SOME ratepayers are envious of others' garbage service and twice-yearly road-surface grading.
"Many years of grading must be due to the residents of Wallaby Lane," Maclean resident Kerry Cranney said.
Reporting the last grading took place "15 years ago", Mrs Cranney wasn't confident she would get home yesterday after heavy rainfall.
"I reckon by the end of the day there will be a high chance someone will get bogged," she said.
Mrs Cranney said deep potholes and treacherous ruts made Wallaby Lane near-impassable for those driving two-wheel-drive vehicles after heavy rainfall.
A former forestry trail, the Cranneys gave the name Wallaby Lane to the track when they built there 25 years ago.
"Clarence Valley Council gave us permission to build out here but said they wouldn't be doing any work on the road," Gary Cranney said.
Ownership of the road passed into council hands more than a year ago but there are no plans to grade the road.
"If a road is constructed to our standards we will maintain it," Council deputy general manager Rob Donges said.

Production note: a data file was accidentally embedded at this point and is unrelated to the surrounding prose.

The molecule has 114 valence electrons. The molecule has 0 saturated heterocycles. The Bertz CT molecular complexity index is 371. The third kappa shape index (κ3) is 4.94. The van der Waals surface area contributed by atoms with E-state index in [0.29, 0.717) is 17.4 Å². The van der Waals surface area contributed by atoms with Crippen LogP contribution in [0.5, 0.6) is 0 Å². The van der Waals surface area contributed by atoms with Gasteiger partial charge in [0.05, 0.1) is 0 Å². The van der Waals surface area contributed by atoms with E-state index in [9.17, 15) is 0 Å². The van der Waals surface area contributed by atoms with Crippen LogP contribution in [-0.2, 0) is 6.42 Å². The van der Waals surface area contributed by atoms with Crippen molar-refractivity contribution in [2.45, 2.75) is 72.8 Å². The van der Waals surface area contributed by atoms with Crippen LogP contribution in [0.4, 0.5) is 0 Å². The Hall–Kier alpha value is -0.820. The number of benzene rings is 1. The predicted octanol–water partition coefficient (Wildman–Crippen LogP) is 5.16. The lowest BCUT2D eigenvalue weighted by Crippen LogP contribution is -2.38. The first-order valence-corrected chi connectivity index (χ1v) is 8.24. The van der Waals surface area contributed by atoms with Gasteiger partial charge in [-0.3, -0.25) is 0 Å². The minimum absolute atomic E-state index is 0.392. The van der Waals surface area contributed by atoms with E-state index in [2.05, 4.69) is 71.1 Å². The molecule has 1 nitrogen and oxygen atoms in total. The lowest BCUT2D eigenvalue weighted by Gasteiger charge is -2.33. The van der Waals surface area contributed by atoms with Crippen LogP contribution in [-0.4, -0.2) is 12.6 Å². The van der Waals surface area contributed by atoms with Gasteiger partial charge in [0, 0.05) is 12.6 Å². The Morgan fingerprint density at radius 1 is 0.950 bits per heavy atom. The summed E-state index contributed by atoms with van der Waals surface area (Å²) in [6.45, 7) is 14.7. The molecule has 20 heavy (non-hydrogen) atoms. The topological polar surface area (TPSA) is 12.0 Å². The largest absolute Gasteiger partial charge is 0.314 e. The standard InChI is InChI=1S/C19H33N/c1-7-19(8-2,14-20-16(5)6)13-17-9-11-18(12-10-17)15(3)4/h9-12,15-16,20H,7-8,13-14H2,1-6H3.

In the past, council granted development applications with conditions similar to the Cranney's where access roads were Crown-owned or developers refused to build to council conditions.
"Invariably this has turned around and bit us on the butt, especially if the property is sold and the new owners have no prior knowledge of this condition," Mr Donges said.
"It is still a difficult concept for people to understand, so in many cases now council will refuse an application if the road can't be built up to the standard."
Mr Donges said the maintenance of many private, Crown and former Crown roads is the responsibility of residents who may be required to do repairs to a defined standard.
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